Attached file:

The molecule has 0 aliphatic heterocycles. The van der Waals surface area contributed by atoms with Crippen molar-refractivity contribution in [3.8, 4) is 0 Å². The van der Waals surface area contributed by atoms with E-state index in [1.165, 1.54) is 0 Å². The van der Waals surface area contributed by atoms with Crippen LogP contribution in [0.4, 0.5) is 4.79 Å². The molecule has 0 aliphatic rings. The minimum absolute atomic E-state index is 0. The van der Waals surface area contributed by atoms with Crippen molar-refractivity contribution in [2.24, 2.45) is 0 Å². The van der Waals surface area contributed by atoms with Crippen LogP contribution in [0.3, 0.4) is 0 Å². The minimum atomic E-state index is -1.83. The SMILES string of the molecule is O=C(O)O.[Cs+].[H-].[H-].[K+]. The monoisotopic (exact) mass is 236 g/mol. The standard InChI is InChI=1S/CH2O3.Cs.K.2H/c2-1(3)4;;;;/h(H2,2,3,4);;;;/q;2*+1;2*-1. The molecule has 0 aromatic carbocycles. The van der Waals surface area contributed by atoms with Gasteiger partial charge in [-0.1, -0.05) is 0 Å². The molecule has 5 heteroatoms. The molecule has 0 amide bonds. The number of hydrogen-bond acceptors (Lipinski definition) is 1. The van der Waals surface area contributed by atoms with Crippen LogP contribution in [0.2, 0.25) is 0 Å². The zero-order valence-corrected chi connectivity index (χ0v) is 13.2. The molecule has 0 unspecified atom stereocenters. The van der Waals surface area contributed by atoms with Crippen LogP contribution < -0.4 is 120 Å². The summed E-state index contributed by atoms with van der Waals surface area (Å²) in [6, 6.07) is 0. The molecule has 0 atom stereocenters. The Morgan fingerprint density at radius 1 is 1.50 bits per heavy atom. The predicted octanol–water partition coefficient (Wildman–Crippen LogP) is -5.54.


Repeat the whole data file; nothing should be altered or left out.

The molecule has 0 aliphatic heterocycles. The van der Waals surface area contributed by atoms with Crippen molar-refractivity contribution in [3.8, 4) is 0 Å². The van der Waals surface area contributed by atoms with E-state index in [1.165, 1.54) is 0 Å². The van der Waals surface area contributed by atoms with Crippen LogP contribution in [0.4, 0.5) is 4.79 Å². The molecule has 0 aliphatic rings. The minimum absolute atomic E-state index is 0. The van der Waals surface area contributed by atoms with Crippen molar-refractivity contribution in [2.24, 2.45) is 0 Å². The van der Waals surface area contributed by atoms with Crippen LogP contribution in [0.3, 0.4) is 0 Å². The minimum atomic E-state index is -1.83. The SMILES string of the molecule is O=C(O)O.[Cs+].[H-].[H-].[K+]. The monoisotopic (exact) mass is 236 g/mol. The standard InChI is InChI=1S/CH2O3.Cs.K.2H/c2-1(3)4;;;;/h(H2,2,3,4);;;;/q;2*+1;2*-1. The molecule has 0 aromatic carbocycles. The van der Waals surface area contributed by atoms with Gasteiger partial charge in [-0.1, -0.05) is 0 Å². The molecule has 5 heteroatoms. The molecule has 0 amide bonds. The number of hydrogen-bond acceptors (Lipinski definition) is 1. The van der Waals surface area contributed by atoms with Crippen LogP contribution in [0.2, 0.25) is 0 Å². The zero-order valence-corrected chi connectivity index (χ0v) is 13.2. The molecule has 0 unspecified atom stereocenters. The van der Waals surface area contributed by atoms with Crippen LogP contribution < -0.4 is 120 Å². The summed E-state index contributed by atoms with van der Waals surface area (Å²) in [6, 6.07) is 0. The molecule has 0 atom stereocenters. The Morgan fingerprint density at radius 1 is 1.50 bits per heavy atom. The predicted octanol–water partition coefficient (Wildman–Crippen LogP) is -5.54.